Husson University women's basketball player Barkha Sonkar stands on an outside court on campus in Bangor. Credit: Larry Mahoney | BDN

It is a beautiful summer night and on the outdoor basketball court at Husson University in Bangor, Barkha Sonkar is working on her game.

Sonkar, who began attending Husson in January, is hoping to make her debut for the Husson women’s basketball team this coming season.

For the time being, the native of Varanasi, India, is stranded in Bangor, living in a dormitory on the Husson campus in Bangor. There are three others in the dorm but she has her own room.

She and her parents have tried to book a flight for her but they haven’t been able to due to the air travel upheaval caused by the COVID-19 pandemic. International flights to India have been suspended since March 23; a daily flight from Newark to Delhi resumes Friday.

Women’s basketball coach Kissy Walker said the reason Sonkar didn’t return home in March is because she had just arrived in Bangor in late January and there was concern about the impact the 9 1/2 hour time difference would have on her academics.

Walker, who is starting her 30th year as the head coach at Husson in the fall, and Sonkar have talked about having her stay in India if she can get home and take classes online, and then return to Husson in January.

But there is no telling when, or if, a season will begin due to the pandemic.

One plus for Sonkar is the fact that she feels safer in Maine than she would in her native India, which had 793,802 cases of the coronavirus as of July 10.

While she bides her time in Maine, the 5-foot-4 Sonkar spends close to four hours a day working out.

She runs and performs cardiovascular conditioning early in the day and works out with weights in the evening. Each workout lasts approximately two hours.

“Working out is one of my passions. I like to stay in shape. I have to work out every day although I will take a day off sometimes,” said the 22-year-old sports management major.

“She is in very good shape. She loves to work out,” said Walker, who added that she is impressed with some of the feats Sonkar is able to accomplish during her workouts.

Sonkar couldn’t come to Husson in the fall due to a family matter and arrived in late January.

Walker said they decided that they didn’t want to waste her final year of eligibility on just a handful of games, so she sat out the season and concentrated on her studies in preparation for this coming season.

There is no question in her mind that Sonkar will be a valuable asset to her team, Walker said.

“The thing that really impressed me is how much she directs traffic and how much she talks on the court,” said Walker. “She is a true point guard. She is comfortable with the ball in her hands, she can shoot the three, she’s a good defender and she’s very focused.”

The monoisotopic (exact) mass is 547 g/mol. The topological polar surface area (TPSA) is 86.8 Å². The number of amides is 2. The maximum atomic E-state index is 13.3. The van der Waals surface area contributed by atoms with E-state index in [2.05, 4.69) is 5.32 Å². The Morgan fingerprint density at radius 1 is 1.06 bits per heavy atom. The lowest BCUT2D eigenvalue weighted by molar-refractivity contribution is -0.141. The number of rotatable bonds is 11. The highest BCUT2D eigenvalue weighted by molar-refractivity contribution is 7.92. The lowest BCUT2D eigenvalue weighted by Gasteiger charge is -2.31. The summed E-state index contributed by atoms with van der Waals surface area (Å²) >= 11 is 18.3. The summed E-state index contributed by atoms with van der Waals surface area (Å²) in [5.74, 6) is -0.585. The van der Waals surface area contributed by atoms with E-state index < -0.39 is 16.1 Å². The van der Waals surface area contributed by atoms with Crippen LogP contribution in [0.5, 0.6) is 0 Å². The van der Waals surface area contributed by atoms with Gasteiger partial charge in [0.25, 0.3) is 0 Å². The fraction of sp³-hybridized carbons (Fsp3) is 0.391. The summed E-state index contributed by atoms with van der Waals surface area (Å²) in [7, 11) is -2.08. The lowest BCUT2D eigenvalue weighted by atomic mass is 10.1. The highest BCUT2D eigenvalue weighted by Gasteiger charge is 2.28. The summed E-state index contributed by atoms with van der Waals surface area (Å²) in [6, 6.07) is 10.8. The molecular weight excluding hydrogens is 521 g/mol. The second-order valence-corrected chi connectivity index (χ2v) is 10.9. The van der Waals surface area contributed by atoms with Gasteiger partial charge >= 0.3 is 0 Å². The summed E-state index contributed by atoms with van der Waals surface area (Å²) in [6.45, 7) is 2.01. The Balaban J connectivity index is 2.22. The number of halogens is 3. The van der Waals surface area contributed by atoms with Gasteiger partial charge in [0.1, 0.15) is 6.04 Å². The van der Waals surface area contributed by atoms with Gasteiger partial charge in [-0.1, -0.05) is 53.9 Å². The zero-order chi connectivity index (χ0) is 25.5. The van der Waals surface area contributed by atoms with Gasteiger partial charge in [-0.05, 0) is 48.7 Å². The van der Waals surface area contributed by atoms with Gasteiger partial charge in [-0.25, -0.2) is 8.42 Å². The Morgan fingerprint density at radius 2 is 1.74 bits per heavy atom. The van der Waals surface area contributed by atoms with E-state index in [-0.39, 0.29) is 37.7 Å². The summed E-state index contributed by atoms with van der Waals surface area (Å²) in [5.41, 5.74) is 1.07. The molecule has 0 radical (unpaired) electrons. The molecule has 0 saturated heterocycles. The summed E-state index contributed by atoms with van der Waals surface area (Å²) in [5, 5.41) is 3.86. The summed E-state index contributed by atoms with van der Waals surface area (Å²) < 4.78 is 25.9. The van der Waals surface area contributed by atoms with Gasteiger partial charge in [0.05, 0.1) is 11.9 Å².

There is some uncertainty about Sonkar’s predicament. Being an NCAA Division III institution, Husson can’t offer athletic scholarships, so Sonkar’s bill is adding up.

“I don’t spend much money,” said Sonkar, who doesn’t have a car or a job, and her friends are gone.

Walker has been driving her around, with Walmart and Target being the most popular stops.

Chick-fil-A is her favorite restaurant, though she typically eats healthy with mangoes, naan and green tea with ginger among her favorite snacks.

When she isn’t working out, refining her ball-handling and shooting on the outdoor basketball court or visiting Walmart and Target, Sonkar watches movies on her computer and talks to her family back in India on a daily basis.

Sonkar, who has three older sisters and a younger brother, came to the United States 10 years ago to attend the IMG Academy in Bradenton, Florida. She graduated in 2016 and played two seasons at Hillsborough Community College in Plant City, Florida.

In her last season at Hillsborough, she averaged 9.7 points, two rebounds and 1.8 assists per game. She scored 17 or more points in seven of her 26 games, including 33 in a 100-66 win over Trinity College. She also had five games with at least four assists and four with at least three steals.

The India Under-18 National Team player moved on to NAIA school Lindsey Wilson College in Columbia, Kentucky, for the 2018-19 season and saw limited playing time. She averaged 6.5 minutes per game while appearing in 23 of the Blue Raiders’ 34 games, and averaged 2.1 points but led the team in assist-to-turnover ratio (1.6).

She said she didn’t enjoy her time at Lindsey Wilson College so she returned to India after the season.

She had heard from some coaches about Walker and Husson University and decided to pursue it.

Husson also has a sports management program and that is what Sonkar wanted after studying psychology for two years at Hillsborough Community College.

“I want to be a coach,” she said.

As for her time in Maine, Sonkar admits she doesn’t care for snow, but she really enjoys the state even though she hasn’t been able to see much of it.

Sonkar said she is thankful to Husson University for giving her a place to stay while she is in limbo, and to Walker.

“The people are very nice. And I like the weather right now. I really like it here,” she said. “I am really looking forward to this season.”